Monday, December 7, 2015


Expect entertainment at tomorrow's Culture Select Committee session on BBC Charter renewal - from Tom Archer, formerly in charge of Factual Production for Auntie, and, since 2012, a thorn in the side of Danny Cohen and others. He describes commissioners (in general) as "the uncreative crust at the top of television".

On Danny's resignation as Director of Television, Tom took a moment or two to write to The Guardian:

"At the BBC Danny enforced his belief that what these people [programme makers] needed were more and more layers of management in the form of commissioners to micro-manage them. This layer of office-dwellers he deemed so important that their names now appear in the credits of all BBC TV programmes (apart from the news). The result is a regime characterised at its worst by self-serving, wasteful and mind-numbingly unnecessary supervision, which undermines the creative independence and confidence of the programme-makers who actually make the shows we love. The bureaucratic over-management of the creative process has reached Orwellian proportions and there is currently a destructive climate of frustration and fear in television production."

This is extra-interesting, because Committee chairman Jesse Norman is in letter-writing mode with the BBC DG Lord Hall on plans to make the bulk of licence-fee funded tv production a commercial subsidiary of Auntie. The obverse element is, of course, another rise in the importance of BBC commissioners, who will have to be not only creative, but "fair" in how they choose what programmes to make, by whom and for how much.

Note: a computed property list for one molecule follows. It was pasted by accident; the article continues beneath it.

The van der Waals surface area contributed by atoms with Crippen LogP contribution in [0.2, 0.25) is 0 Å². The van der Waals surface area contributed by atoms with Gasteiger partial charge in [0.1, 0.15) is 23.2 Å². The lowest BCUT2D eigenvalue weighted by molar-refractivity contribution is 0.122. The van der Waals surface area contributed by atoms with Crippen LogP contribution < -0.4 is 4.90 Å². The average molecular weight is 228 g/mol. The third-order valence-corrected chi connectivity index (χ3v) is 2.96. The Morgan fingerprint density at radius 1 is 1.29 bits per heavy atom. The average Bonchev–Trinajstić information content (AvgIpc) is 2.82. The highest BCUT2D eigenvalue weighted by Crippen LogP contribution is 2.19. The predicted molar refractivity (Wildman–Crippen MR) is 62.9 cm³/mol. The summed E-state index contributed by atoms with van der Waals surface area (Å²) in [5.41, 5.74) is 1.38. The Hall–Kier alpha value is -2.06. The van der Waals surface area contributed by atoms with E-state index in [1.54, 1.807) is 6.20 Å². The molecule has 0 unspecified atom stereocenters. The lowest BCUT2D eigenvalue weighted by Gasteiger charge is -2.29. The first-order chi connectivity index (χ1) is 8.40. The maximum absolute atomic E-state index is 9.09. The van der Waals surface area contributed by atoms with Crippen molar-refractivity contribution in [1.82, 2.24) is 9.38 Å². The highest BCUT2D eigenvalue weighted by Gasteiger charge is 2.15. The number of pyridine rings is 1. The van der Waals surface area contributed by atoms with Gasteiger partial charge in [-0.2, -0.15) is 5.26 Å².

Lord Hall's latest assurances to Jesse are opaque in places. Take this paragraph.

Possible conflicts of interest between BBC Commissioners and BBC Studios - As with other commercial subsidiaries, the leadership of the BBC will work with BBC Studios’ leadership in a fair and appropriate way to ensure that the BBC can deliver its long-term editorial strategy. The BBC’s highest priority will continue to be commissioning content that delivers quality, range and value for money to licence fee payers. To do this, the BBC will seek alignment with BBC Studios at Group level but Commissioner and Channel Controllers will continue to make choices about individual programmes on the basis of creative merit and value for money alone.

What on earth is "alignment at Group level" ?  Is Lord Hall seriously suggesting that international earners will be cancelled by mere Channel Controllers, without scrutiny from Board level ? Who are these future saints of taste ?  Really, genuinely, free to cancel, say, Eastenders ? Imagine ? Strictly ?

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